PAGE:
Taube, Henry

Taube, Henry,

1915–2005, American inorganic chemist, b. Saskatchewan, Canada. He earned his Ph.D. at Berkeley in 1940, taught at Cornell from 1941. became a U.S. citizen in 1942, joined the faculty at Univ. of Chicago in 1946, and then moved to Stanford in 1962 (emeritus from 1986). He won the 1983 Nobel Prize in Chemistry for his pioneering research in inorganic chemistry and the study of the rates and mechanisms of transition-metal coordination compounds. Taube determined that certain octahedral complexes containing transition-metals are inert while others are labile, depending upon whether they undergo ligand-substitution reactions rapidly or slowly.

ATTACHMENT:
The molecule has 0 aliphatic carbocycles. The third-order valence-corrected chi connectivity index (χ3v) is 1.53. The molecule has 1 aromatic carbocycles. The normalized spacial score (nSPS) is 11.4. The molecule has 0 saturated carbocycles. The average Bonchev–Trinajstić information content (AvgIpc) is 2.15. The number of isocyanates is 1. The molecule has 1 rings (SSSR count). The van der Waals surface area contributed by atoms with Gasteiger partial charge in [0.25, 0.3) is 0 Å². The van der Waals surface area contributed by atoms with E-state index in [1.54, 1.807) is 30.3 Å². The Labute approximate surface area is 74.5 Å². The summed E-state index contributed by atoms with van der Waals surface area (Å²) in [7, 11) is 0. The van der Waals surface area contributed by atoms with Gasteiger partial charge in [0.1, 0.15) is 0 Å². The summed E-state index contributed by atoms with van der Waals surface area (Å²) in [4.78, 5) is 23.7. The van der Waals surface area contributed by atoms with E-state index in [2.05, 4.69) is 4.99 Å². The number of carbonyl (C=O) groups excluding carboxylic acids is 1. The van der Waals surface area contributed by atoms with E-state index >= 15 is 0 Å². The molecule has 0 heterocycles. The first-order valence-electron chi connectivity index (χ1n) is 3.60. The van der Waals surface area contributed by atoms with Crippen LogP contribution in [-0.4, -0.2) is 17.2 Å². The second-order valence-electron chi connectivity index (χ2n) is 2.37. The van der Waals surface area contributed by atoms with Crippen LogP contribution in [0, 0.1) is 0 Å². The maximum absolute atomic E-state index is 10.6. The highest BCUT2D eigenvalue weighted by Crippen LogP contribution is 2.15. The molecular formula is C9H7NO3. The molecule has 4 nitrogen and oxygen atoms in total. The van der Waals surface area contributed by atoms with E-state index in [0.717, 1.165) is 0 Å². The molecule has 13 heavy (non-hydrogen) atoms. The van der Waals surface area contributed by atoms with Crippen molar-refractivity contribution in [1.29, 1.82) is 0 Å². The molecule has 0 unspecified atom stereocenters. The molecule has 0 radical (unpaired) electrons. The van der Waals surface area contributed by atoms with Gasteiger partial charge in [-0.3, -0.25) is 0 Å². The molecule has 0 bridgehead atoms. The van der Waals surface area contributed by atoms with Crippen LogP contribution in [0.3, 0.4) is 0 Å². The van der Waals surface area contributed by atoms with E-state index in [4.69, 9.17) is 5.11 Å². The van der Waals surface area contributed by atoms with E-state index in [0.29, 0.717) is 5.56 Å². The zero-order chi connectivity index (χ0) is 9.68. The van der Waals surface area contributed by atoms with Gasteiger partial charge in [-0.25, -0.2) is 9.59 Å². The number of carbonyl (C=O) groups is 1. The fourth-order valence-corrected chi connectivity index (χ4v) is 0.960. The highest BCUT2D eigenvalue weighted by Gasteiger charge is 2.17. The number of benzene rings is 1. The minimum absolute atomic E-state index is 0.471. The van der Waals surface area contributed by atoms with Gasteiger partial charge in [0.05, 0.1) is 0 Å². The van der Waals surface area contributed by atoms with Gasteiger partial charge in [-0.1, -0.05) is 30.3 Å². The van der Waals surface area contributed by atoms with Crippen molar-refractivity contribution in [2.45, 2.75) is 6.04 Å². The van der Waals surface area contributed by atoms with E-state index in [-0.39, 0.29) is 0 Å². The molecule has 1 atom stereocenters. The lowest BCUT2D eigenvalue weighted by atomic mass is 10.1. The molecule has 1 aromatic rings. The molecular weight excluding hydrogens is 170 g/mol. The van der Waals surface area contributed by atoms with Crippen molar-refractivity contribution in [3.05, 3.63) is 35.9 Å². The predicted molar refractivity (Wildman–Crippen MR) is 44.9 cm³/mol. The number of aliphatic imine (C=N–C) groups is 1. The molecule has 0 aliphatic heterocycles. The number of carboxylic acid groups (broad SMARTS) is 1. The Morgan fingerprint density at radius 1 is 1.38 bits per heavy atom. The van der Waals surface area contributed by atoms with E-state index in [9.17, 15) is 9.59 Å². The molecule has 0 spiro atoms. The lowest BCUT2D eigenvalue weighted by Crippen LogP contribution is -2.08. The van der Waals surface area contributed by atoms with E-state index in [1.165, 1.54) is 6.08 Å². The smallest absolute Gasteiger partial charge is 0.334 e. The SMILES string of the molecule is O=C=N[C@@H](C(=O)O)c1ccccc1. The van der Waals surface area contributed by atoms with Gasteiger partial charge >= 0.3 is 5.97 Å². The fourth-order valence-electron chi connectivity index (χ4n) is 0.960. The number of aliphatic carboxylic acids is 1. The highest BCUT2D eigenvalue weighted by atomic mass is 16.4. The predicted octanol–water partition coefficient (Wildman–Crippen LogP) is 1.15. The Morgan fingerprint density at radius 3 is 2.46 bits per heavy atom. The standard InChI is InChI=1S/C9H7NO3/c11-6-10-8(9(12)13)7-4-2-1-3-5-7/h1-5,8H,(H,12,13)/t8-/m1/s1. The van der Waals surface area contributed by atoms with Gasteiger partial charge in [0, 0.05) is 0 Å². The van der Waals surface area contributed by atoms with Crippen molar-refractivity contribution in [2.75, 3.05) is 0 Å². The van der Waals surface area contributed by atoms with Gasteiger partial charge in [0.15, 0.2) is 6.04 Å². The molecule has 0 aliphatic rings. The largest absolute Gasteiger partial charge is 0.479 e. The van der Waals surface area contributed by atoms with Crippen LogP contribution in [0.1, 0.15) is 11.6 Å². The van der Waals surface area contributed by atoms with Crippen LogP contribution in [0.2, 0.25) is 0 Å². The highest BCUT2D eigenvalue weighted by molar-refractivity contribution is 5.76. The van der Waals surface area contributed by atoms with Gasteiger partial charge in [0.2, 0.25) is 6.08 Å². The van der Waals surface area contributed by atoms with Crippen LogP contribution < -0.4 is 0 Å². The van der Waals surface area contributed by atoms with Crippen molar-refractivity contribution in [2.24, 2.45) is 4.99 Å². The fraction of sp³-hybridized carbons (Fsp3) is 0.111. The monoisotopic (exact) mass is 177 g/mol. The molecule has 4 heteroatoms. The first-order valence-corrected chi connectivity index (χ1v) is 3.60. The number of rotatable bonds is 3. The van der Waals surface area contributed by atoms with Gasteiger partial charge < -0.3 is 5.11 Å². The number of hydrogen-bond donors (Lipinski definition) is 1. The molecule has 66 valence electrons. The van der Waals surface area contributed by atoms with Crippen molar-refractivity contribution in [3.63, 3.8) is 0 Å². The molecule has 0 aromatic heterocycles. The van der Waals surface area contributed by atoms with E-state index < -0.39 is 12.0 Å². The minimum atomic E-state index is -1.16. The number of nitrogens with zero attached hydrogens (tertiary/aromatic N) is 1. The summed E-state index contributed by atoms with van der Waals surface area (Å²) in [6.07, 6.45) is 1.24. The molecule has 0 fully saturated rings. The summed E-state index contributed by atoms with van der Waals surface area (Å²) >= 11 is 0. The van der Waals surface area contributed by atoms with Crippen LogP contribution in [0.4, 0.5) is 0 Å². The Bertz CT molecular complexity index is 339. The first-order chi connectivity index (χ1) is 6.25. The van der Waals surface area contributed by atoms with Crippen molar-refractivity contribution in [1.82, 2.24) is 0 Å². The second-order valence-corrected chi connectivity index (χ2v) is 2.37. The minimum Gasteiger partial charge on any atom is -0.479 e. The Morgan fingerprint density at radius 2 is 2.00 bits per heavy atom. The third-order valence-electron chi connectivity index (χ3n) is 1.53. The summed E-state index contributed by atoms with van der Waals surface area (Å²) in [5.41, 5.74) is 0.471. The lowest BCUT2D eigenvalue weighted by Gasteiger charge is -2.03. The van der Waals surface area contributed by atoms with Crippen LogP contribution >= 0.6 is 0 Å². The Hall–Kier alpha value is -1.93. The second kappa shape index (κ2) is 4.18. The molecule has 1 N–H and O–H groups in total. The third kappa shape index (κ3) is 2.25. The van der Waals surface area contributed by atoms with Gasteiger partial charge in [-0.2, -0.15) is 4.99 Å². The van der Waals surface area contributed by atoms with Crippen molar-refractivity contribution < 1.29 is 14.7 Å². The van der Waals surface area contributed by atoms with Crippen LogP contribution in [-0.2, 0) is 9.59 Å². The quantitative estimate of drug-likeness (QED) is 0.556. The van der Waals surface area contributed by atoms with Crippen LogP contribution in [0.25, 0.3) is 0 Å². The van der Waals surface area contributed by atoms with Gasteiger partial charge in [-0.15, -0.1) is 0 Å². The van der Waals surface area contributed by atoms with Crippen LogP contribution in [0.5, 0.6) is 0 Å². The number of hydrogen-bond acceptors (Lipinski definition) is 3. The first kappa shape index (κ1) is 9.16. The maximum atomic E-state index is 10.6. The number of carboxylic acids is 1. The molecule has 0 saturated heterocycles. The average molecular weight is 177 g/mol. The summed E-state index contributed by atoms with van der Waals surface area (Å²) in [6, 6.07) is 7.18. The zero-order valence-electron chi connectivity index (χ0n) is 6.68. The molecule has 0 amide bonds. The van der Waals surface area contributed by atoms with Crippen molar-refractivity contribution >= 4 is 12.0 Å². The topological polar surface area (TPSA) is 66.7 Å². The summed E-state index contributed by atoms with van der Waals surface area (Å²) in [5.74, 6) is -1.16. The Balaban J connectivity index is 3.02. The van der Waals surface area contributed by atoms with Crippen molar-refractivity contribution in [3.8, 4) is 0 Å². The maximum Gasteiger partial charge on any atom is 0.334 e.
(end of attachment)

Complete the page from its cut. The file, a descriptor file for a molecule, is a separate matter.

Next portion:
Taube, Henry

(1915–  ) chemist; born in Neudorf, Saskatchewan, Canada. After taking his B.S. and M.S. at the University of Saskatchewan, he went on to take his Ph.D. in chemistry at the University of California: Berkeley (1940). He became a U.S. citizen in 1942. While teaching at Cornell (1941–46), he worked during World War II at the National Defense Research Committee (1944–45). He then taught at the University of Chicago (1946–61). In 1962 he joined the faculty of Stanford University, becoming the Marguerite Blake Wilbur Professor of Chemistry in 1976 (emeritus in 1988). During his career he was the recipient of many of the highest awards his profession of inorganic chemistry offers, including the National Medal of Science (1977), the Welch Award (1983), and the Priestly Medal of the American Chemical Society (1985). He won the 1983 Nobel Prize in chemistry for discovering the basic mechanism of chemical reactions that lie behind everything from enzymes to batteries. He was specifically cited for his work in electron transfer reactions, especially in metal complexes, work that has applications in the chemical industry, but it was also noted that he had made at least 18 major discoveries in his field.